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Treasury uncaps credit line for Fannie, Freddie

By Corbett B. Daly

WASHINGTON (Reuters) - The Obama administration pledged on Thursday to back beleaguered mortgage finance giants Fannie Mae <FNM.N> and Freddie Mac <FRE.N> no matter how big their losses may be in the next three years.

It also jettisoned a demand that the two companies cut the size of their mortgage-related investment portfolios next year, allowing them to provide even more support in the near term for a housing market recovering from its worst slump in decades.

The Treasury Department said it made the changes to assure financial markets it stood firmly behind both companies and to buy more time for the two government-sponsored enterprises to whittle down their mortgage-related holdings.

The two agencies each had a Treasury credit line of $200 billion. Combined, they have so far tapped about $111 billion.

The Treasury's announcement came just hours after the companies said their chief executives would be paid up to $6 million on an annualized basis for 2009.

Few analysts had expected Freddie Mac to tap full the $200 billion, but Fannie Mae's poor underwriting standards left it with losses many thought could grow past $200 billion.

The administration waited until financial markets had closed on Christmas eve to make the announcement, thwarting chances for critics to have their voices heard.

"This news today won't ruin anyone's Christmas. That is, except for those who are worried about the size of the nation's debt," said Mark Vitner, a senior economist at Wells Fargo Securities in Charlotte, North Carolina.

Under a law put in place before the government seized the two mortgage agencies in September 2008, Treasury Secretary Timothy Geithner had until the end of this year to increase the limit without asking Congress for approval.

Treasury said Fannie Mae and Freddie Mac would still need to reduce their portfolios eventually.

Under the new rules, their holdings could be no larger than $810 billion at the end of next year. The limit would drop by 10 percent a year thereafter, lessening the support they could provide to the mortgage market.

Fannie Mae and Freddie Mac are congressionally chartered companies that buy up mortgages from banks and other originators to keep mortgage markets liquid. Some of the debt is repackaged as securities and sold off to investors, and the government has been buying an increasing share.

Each company currently holds portfolios in the high $700 billion range, officials said, meaning that they would not be forced to sell assets next year.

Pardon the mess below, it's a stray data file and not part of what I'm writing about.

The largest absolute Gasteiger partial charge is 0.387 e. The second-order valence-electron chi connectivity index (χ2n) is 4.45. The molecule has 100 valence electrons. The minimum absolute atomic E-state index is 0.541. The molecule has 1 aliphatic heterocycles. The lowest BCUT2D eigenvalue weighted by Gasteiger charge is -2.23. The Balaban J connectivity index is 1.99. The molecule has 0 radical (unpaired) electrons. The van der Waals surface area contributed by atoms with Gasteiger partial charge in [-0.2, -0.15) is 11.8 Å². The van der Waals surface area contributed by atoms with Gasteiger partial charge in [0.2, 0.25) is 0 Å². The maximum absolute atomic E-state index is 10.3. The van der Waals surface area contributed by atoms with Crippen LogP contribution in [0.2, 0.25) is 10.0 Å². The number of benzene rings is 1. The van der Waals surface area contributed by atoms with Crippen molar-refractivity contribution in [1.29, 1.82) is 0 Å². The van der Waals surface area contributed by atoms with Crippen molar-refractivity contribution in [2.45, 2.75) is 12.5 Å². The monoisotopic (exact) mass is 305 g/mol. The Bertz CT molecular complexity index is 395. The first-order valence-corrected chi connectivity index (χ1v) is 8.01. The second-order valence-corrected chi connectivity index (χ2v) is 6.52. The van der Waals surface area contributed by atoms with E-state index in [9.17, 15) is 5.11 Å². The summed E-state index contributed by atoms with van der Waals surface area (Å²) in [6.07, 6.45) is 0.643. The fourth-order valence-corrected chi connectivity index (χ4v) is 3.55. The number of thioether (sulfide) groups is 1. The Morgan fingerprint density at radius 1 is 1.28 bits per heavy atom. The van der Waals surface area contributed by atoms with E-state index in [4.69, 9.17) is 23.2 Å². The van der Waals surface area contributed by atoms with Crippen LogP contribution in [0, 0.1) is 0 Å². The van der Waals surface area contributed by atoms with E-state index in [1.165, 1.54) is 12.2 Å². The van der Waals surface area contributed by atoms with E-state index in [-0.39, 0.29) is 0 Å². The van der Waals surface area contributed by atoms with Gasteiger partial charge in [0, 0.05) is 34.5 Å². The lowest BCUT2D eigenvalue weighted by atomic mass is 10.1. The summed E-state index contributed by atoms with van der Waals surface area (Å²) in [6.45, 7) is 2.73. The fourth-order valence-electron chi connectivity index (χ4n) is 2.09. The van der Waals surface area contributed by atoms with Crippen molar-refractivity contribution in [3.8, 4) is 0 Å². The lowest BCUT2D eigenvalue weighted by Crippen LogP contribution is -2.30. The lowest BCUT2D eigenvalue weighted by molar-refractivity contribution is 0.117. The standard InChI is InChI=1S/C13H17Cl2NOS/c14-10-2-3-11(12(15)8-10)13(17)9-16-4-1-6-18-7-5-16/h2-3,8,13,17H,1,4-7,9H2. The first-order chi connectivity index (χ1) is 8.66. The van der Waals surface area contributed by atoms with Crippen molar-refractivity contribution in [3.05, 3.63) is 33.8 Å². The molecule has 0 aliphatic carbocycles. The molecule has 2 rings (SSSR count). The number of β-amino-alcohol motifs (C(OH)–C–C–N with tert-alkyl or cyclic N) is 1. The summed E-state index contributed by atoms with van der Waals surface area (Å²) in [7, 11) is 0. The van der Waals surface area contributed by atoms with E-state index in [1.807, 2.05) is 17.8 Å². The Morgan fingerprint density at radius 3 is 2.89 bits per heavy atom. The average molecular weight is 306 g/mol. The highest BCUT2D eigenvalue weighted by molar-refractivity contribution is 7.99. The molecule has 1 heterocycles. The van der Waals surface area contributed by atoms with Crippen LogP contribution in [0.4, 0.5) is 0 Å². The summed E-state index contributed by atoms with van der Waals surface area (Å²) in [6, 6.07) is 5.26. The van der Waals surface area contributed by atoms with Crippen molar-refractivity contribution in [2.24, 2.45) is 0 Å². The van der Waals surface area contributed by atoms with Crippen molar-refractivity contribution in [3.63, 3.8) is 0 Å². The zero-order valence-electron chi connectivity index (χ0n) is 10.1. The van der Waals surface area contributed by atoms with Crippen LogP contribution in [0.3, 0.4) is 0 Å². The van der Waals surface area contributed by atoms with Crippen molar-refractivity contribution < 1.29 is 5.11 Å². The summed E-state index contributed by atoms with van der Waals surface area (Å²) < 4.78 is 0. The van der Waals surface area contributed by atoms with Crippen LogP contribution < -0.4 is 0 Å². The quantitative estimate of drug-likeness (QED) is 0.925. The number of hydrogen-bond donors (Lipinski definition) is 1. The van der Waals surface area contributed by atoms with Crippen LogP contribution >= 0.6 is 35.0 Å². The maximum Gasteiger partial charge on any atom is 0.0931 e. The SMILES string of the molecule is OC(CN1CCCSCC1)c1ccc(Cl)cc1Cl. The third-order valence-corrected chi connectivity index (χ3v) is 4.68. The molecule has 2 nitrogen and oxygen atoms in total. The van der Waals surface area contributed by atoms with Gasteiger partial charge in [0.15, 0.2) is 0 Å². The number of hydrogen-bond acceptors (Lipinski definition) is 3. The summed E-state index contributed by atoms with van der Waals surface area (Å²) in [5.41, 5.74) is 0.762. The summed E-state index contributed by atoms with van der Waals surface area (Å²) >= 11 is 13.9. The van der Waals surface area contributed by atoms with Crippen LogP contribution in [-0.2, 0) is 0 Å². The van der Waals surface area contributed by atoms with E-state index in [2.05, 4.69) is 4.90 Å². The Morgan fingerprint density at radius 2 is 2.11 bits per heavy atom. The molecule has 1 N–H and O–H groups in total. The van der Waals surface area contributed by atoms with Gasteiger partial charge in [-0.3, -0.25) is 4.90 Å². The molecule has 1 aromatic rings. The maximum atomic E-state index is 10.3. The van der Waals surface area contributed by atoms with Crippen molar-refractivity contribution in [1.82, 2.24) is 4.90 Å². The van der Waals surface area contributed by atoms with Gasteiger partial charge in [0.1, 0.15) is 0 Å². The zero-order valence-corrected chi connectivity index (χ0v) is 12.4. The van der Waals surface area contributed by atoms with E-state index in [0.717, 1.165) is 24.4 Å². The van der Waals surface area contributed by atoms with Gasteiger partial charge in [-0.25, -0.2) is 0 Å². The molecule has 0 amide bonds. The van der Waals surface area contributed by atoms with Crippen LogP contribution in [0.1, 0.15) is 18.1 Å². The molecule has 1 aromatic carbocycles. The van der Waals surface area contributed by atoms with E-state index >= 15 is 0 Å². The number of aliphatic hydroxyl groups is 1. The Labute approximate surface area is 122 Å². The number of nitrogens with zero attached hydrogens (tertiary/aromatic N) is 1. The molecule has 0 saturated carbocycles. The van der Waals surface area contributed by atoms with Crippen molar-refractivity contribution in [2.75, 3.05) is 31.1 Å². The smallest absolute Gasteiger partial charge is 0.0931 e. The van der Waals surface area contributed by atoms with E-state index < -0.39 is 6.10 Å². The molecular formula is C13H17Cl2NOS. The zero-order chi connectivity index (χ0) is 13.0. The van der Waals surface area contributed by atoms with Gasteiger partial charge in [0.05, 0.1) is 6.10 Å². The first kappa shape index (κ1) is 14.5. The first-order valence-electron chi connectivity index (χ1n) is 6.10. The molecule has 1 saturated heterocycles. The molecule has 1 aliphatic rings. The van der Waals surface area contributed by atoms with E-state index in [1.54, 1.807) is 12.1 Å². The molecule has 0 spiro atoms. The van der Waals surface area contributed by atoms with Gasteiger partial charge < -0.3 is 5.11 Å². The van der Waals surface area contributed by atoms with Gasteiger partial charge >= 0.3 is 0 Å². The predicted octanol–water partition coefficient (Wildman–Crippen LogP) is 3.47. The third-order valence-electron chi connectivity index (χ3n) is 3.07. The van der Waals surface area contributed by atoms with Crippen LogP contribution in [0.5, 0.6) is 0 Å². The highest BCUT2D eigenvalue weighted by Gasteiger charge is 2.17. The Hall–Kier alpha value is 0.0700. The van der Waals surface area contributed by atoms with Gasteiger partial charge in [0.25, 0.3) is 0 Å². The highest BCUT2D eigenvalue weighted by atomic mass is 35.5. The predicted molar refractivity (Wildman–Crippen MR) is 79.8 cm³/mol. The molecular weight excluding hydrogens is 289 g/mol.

HOUSING STILL NEEDS A LIFELINE

The 2010 reprieve was designed in part to avoid putting an added strain on the housing sector as the Treasury and Federal Reserve wrap up programs to purchase mortgage-related debt.

As part of its announcement, Treasury said it was ending its mortgage-backed securities purchase program at the end of this year and the Fed has previously said it would wind down its separate program in the spring.

The Obama administration hopes its unlimited guarantee will bolster investor confidence and bring private sector buyers back into the market to help hold down mortgage costs.

Without healthy demand for MBS and the debt of the two finance companies, mortgage rates would likely spike, sending a chill through the still-shaky housing market.

The administration has already said it plans to lay out a vision for the future of the two agencies in the president's fiscal 2011 budget proposal in February.

"The administration will have to determine what their status will be to support the housing market -- whether they stay as some kind of government-sponsored enterprises, become fully privatized or become full government agencies," said Larry Milstein, head of government and agency trading at R.W. Pressprich & Co. in New York

Thursday's announcement was reminiscent of former Treasury Secretary Henry Paulson's colorful remark to Congress in July 2008, when he was lobbying for the bailout of Fannie Mae and Freddie Mac. Paulson told lawmakers that giving him authority to rescue the firms would reassure private investors.

"If you have a bazooka in your pocket and people know it, you probably won't have to use it," he said at the time.

However, less than two months later, the two companies were placed in a government conservatorship. Early in Obama's administration, the credit line for the firms was doubled to $200 billion each. It is now unlimited for three years.

(Additional reporting by Emily Kaiser in Washington and Richard Leong and Julie Haviv in New York; editing by Leslie Adler and Diane Craft)

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